River West Village Governing Council
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A summer job in the Volunteer Services office at OHSU led Lyn Trainer to a career in nonprofits at Doernbecher Children’s Hospital Foundation and several professional associations. One of the first employees hired when Doernbecher resurrected its community-based fundraising activities after a 50-year hiatus, she was privileged to be part of the team that built the new hospital which opened in 1998.
Lyn was excited to “discover” Villages NW in 2015 as she was looking for a way to expand the options for older adults to retain their independence and autonomy. Her background with nonprofits drew her to volunteering with the “hub”. She joined the Villages NW Board of Directors in December 2015 where she serves as managing director, sharing day-to-day operations responsibilities with Dick Eyde. An active River West Villager, Lyn has participated on the coordinating team for the past year.
She also serves on the boards of the Oregon Chapter of the Lewis & Clark Trail Heritage Foundation, Kiwanis Doernbecher Children’s Cancer Program, and Oswego Friends of Doernbecher.
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"I would like to begin by first stating that I am very concerned about how we as human beings are taking care of each other on a global level. The Village movement provides us as neighbors the opportunity to take care of each other at a very local level. While global solutions tend to overwhelm us, we can at least try to get a handle on things locally. For me, I guess it all goes back to the old adage 'Think globally, act locally'. River West Village is my local action.
"I am a retired higher-education professional and project manager. I have lived in the same house here in unincorporated Washington County just off Garden Home Road since 1994. Prior to that I was a resident of New Mexico. My wife and I recently celebrated our 19th wedding anniversary. As we both move toward a total retirement, we are trying to envision the next phase of our lives. We see River West Village as being a part of that."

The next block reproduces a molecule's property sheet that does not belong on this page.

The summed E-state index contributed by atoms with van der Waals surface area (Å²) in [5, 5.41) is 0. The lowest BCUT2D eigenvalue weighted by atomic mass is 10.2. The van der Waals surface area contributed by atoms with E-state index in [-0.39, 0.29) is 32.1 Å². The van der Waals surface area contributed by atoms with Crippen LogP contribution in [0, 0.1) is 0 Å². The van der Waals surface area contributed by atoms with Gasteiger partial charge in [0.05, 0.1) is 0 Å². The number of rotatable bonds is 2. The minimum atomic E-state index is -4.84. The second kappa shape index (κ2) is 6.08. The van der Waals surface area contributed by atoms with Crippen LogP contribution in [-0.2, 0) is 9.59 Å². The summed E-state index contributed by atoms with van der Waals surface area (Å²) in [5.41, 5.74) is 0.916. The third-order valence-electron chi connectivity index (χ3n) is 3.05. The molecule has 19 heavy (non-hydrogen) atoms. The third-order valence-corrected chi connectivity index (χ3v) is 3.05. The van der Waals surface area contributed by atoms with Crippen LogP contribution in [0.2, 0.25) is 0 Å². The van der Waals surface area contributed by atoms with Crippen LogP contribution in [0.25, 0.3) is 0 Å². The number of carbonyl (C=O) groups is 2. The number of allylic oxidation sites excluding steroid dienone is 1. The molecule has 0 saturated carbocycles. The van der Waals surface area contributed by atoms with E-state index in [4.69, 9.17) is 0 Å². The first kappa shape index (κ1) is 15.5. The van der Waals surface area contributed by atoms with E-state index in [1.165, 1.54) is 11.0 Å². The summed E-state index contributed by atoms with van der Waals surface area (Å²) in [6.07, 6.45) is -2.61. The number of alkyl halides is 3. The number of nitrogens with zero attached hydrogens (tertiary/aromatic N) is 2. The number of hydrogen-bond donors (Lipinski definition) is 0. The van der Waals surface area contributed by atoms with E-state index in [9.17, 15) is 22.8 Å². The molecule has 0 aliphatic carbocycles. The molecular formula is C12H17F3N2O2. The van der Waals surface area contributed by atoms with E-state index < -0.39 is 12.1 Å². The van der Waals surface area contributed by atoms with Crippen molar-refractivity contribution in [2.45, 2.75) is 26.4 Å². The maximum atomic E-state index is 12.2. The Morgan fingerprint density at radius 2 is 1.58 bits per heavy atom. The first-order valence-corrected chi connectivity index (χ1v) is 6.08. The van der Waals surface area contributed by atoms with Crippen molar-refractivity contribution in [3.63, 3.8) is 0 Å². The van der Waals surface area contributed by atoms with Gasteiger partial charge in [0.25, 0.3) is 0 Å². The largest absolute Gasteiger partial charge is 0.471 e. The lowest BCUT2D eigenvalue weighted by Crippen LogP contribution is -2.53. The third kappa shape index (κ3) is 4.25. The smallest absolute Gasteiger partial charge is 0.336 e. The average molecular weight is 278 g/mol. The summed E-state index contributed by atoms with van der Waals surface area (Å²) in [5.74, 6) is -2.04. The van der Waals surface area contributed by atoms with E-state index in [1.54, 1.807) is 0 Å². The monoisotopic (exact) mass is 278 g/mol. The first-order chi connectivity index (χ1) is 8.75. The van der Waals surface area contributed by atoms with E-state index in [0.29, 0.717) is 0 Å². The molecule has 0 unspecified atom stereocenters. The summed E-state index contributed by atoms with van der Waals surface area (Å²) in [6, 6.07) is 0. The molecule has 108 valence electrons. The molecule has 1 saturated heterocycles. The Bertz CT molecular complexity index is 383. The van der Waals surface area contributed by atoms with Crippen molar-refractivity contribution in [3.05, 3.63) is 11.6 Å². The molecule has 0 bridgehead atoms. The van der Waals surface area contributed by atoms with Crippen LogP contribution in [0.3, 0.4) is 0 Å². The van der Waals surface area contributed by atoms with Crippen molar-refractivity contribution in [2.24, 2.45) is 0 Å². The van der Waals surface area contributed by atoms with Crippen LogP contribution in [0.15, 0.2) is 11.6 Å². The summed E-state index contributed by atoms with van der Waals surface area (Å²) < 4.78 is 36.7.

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Darl Eves Kleinbach grew up and went to college in Pennsylvania. After college she did a brief stint as teacher of French. However, by the age of 26 she had launched into her new career, agricultural price research. For 25 years, in many formats, she talked to farmers about how to improve their marketing skills. She was a member of the Oregon Wheat Grower’s League, the first woman public director of the Chicago Board of Trade, and the first woman member of the Oregon Wheat Commission. She also worked in China as advisor to the first commodity futures exchange in China. Darl completed her Masters in Public Administration in 1995. When she went to Pennsylvania to help her mother and aunt she found work as Executive Director of the Berwick Industrial Development Association. Darl’s retirement years have been spent enjoying grandchildren, travel to exotic destinations, and volunteering. Darl first heard of the village movement about 5 years ago and knew it was a perfect place for her energy. She has been active in the development and outreach for River West Village since its inception.
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Charlie served as a City and County Manager for nearly 40 years in several local governments in New York, Minnesota, Virginia and Arizona. He was responsible for overseeing the full range of services that cities and counties provide as well as managing the people and finances to provide them. The experience solving community problems and capturing opportunities has helped him to understand the balance that is necessary to deliver programs that are informed by the people who will use them with the energy of volunteers and nonprofit organizations resources and the authority and resources of government agencies to produce sustainable and meaningful change in people's lives.
Now retired and recently moved to Portland, Charlie is seeking to use that experience to advance an important cause.
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"Hi! I’m Beth Godard Williams. I was born in Corvallis and grew up in the rural Milwaukie/Oak Grove area. After graduating Oregon State, we spent time in New Jersey and Germany (courtesy of the US Army) and in Iowa City. We raised our three daughters and enjoyed our teaching careers in Arizona. Hanging out by the pool, camping, boating, and fishing with family and friends featured strongly in our leisure-time activities. After retirement we split the year between AZ and OR, where many members of our extended family live, and now I’ve returned to Portland full time. Two daughters and their families live here in Portland and the third is in Atlanta – five grandchildren total.
"I enjoy working with RWV because it gives me the opportunity to assist others and to contribute to my community. The social activities – coffees, mingles, events, walking, happy hours, and movies – give me many opportunities to get out and about and to make new friends. When I’m on my own, I enjoy reading and working in my yard".
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As a child, 5-8, Jeff Skinner lived in Asuncion, Paraguay. His father was part of an oil exploration group in the Chaco. Upon returning to the U.S., after missing several years of school, adjusting was a challenge. Jeff attended San Diego State College, graduating with a BS in Marketing. His first exposure to volunteering was with Student Faculty Activities Board, and he served as Chair. After graduation, Jeff served two years in the Army, which included a year tour south of the DMZ in Vietnam, a life altering experience.